Saharan Air Layer is More Resilient This Year: Dust so Thick, It Can Be Seen From Space

Nature

4,000 mile-long dust plume, which traveled the 5,000-mile journey from Saharan Desert, has arrived in Puerto Rico, Hispaniola, and Cuba and is expected to hit the Gulf of Mexico, Texas to the lower Mississippi River Valley Thursday and Friday and finally Washington this weekend.

The plume, known as the Saharan Air Layer, or SAL, is a yearly phenomenon that develops over the Saharan Desert from late spring to early fall and travels through the Atlantic Ocean to the southern United States.

The dust plume stays typically intact as it moves across the oceans and would often dissipate upon reaching the Caribbean. This year’s dust plume, however, is more resilient than usual: the dust is so opaque and thick that the International Space Station can see the dust from space. Previous dust plumes appeared ghostly and faint from above. 

The plume is already in Puerto Rico, Hispaniola, and Cuba. It is expected to hit Texas and Louisiana on Wednesday and Thursday.

U.S. Virgin Islands was also hit by the plume on Monday. The visibility was reduced to three miles at the St. Croix airport in the U.S. Virgin Islands. Experts say this is rare as dust plumes usually are found higher in the atmosphere and do not affect the surface visibility. Gabriel Lojero, a meteorologist of San Juan National Weather Service, said San Juan typically has 10-miles plus of visibility on a normal day. The dust plume has caused the visibility to drop to five miles in San Juan. “The sky is a white appearance. It’s milky,” Lojero noted. 

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The dust plume causes more sunlight to scatter, leaving a more vibrant orange and red hue of sunset and sunrise. 

While the pictures of the sunlight and sunset would look good on your camera, exposure to dust plume triggers certain health problems. According to Dr. Sandro Galea, dean of the Boston University School of Public health, “This can be an allergen that is uncomfortable with asthma or reactive airways.”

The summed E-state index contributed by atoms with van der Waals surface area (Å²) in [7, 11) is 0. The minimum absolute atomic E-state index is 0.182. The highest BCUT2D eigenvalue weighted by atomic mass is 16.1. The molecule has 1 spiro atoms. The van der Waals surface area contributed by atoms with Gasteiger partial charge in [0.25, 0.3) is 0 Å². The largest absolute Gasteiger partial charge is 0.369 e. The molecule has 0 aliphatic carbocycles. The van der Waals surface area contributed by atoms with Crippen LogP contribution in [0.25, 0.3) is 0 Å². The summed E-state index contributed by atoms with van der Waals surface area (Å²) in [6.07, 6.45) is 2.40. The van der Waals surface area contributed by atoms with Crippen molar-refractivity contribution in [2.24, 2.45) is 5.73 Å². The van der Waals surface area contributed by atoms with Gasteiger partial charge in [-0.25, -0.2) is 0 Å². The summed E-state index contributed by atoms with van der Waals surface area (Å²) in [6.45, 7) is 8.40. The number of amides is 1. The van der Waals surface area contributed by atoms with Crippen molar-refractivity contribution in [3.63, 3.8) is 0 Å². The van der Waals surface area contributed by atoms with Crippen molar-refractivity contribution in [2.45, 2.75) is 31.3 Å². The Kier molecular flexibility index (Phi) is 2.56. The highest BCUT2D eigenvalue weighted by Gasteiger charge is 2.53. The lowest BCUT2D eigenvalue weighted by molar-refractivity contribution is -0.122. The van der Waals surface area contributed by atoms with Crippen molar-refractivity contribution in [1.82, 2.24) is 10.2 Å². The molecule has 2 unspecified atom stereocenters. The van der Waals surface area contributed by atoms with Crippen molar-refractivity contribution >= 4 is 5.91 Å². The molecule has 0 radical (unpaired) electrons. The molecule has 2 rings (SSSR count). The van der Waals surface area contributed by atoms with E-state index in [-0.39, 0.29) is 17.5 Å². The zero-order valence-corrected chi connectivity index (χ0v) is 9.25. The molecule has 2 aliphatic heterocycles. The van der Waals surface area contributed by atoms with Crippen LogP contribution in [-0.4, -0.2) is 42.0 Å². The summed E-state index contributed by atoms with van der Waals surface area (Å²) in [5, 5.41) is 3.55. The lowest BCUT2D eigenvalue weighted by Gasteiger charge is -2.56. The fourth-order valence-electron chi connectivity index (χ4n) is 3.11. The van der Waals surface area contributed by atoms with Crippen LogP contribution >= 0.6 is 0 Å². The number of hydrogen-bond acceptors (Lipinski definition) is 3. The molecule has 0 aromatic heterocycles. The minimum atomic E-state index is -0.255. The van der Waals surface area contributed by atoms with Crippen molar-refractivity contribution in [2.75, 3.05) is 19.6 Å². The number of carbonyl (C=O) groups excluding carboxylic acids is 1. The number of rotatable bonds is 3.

The particulate matter of the dust plume contains more silica and poses a hazard to those with an underlying health condition. Healthy people may also be affected by irritation from the dust particles. Wearing masks and air filters and avoiding outdoor activities is recommended, a pulmonary specialist at Lenox Hill Hospital in New York City warned.

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According to the National Weather Service, the dry layer of air brought about by the dust plume suppresses the development of tropical storms: thunderstorms and development of clouds are limited, but these are essential elements for a tropical cyclone to advance.

Another positive contribution of the dust plume is that it improves the condition of ecosystems. A study in 2006 showed that dust plumes from single Saharan Valley, known as the Bodele Depression, contributed to almost half of the nutrients that fertilized Amazon Forest. Scientists also claim that SAL provided the carbon and minerals necessary to support the diverse marine life and coral reef of the Bahamas.

However, severe dust plumes can pose danger to the coral reefs as a substantial amount of nutrients are deposited in the ocean, encouraging poisonous algal blooms from toxic agricultural contaminants mixed in with the dust.

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